Mass. Governor Deval Patrick was on hand today for the completion of Organogenesis Inc.’s new headquarters in Canton.
The regenerative medicine developer is in the midst of an expansion that includes the new headquarters, R&D and manufacturing facilities. The company received a $7.4 million grant to help facilitate the growth from the Mass. Life Sciences Center, funded by Patrick’s Life Sciences Initiative.
“We are pleased to see Organogenesis’ rapid growth after their decision to expand here in the Commonwealth. The regenerative medicine industry was born here, in our state’s universities and labs. We are proud of the innovative and advanced technologies invented in Massachusetts, and it’s very rewarding to see the industry taking shape and creating new jobs in our state,” Patrick said in prepared remarks.
Organogenesis capped the grip-and-grin event with news that it would be hiring new employees and participating in the Bay State’s “Stay Here” initiative, a program designed to keep recent college grads in the Commonwealth.
Organogenesis also landed approval for its Apligraf treatment for diabetic foot ulcers in Saudi Arabia, the company announced today at the event.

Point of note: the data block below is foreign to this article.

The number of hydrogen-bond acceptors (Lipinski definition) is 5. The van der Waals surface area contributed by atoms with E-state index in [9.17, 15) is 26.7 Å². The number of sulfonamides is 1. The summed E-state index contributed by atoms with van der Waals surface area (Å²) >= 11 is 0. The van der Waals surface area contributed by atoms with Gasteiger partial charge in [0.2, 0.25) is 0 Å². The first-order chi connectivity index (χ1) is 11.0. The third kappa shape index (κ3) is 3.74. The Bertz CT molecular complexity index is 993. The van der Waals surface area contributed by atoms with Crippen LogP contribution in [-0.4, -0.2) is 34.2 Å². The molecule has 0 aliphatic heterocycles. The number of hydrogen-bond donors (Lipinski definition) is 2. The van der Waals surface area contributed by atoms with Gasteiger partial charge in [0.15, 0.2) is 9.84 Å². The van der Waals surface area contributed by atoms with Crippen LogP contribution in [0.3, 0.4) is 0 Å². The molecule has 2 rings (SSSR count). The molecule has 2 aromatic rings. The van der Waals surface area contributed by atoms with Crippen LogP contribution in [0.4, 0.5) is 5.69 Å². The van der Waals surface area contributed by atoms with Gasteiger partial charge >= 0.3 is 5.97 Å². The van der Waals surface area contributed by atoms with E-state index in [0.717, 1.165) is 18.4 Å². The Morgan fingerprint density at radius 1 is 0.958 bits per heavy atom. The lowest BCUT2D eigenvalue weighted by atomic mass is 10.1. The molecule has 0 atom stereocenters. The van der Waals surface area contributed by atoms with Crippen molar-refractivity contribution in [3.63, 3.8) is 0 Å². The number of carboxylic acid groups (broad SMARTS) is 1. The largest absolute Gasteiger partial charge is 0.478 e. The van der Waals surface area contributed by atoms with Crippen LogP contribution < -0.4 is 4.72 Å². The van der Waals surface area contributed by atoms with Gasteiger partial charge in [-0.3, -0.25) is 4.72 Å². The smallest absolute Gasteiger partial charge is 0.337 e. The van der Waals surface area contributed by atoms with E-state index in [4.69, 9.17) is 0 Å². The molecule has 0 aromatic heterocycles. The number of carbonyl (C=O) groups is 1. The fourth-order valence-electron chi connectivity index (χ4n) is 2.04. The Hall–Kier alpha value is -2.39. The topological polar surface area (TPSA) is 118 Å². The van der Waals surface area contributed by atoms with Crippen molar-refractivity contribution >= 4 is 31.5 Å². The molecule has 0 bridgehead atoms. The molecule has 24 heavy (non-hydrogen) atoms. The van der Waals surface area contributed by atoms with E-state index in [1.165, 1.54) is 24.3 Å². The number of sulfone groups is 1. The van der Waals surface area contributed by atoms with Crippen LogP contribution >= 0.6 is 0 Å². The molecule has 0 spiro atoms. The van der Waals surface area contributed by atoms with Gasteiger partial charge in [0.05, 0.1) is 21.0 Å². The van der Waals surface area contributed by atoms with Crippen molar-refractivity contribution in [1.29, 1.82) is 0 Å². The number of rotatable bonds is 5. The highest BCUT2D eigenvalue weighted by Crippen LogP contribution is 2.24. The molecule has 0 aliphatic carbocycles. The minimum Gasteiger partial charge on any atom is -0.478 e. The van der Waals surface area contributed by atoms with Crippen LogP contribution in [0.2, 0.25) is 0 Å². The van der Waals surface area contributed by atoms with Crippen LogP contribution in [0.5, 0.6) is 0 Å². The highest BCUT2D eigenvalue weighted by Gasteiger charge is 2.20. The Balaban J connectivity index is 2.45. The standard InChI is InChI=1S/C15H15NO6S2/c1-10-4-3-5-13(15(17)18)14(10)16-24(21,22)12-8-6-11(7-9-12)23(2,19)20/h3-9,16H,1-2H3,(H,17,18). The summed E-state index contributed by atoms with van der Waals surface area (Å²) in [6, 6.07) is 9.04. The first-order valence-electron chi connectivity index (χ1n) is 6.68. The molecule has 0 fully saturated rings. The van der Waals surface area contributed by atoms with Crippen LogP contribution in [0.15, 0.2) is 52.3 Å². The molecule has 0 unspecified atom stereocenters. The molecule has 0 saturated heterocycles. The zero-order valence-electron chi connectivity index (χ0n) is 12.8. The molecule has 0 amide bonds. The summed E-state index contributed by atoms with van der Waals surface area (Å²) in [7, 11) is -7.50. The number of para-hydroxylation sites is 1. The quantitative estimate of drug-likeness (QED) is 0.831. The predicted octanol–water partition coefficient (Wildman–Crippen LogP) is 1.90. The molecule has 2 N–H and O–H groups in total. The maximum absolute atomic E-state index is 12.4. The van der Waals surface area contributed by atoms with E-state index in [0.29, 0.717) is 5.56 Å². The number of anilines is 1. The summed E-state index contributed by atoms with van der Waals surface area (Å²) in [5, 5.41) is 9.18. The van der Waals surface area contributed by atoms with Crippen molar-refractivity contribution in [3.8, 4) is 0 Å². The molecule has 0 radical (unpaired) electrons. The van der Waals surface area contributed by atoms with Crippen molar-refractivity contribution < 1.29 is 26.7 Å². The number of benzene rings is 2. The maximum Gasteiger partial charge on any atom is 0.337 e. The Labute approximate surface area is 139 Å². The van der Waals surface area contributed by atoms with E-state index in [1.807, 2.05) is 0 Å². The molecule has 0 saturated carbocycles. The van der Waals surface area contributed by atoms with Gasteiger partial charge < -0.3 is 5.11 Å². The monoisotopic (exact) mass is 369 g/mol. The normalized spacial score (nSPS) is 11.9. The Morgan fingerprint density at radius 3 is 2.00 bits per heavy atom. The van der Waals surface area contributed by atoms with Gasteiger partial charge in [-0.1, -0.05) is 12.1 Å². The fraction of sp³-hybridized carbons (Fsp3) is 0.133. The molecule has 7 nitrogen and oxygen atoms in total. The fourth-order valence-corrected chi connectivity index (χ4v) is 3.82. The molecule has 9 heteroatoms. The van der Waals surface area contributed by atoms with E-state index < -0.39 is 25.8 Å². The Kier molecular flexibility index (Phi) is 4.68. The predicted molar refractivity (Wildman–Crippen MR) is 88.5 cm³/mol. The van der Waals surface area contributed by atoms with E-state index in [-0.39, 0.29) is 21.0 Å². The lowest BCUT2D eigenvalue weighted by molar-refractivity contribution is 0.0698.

Also, today, Lt. Gov. Tim Murray announced the Life Sciences Center’s new endeavor to help vocational technical schools, community colleges and workforce training organizations build out their laboratory facilities.
The so-called Equipment and Supplies Program for Skills Training and Education will match industry partner funding for the purchase of lab equipment at the institutions. The Center will begin accepting applications for the program Oct. 4 on its website.
"One of the most common concerns that I hear from leaders in the life sciences industry is the need for skilled workers, such as lab technicians and individuals with training in biomanufacturing," MLSC CEO Susan Windham-Bannister said in prepared remarks (PDF).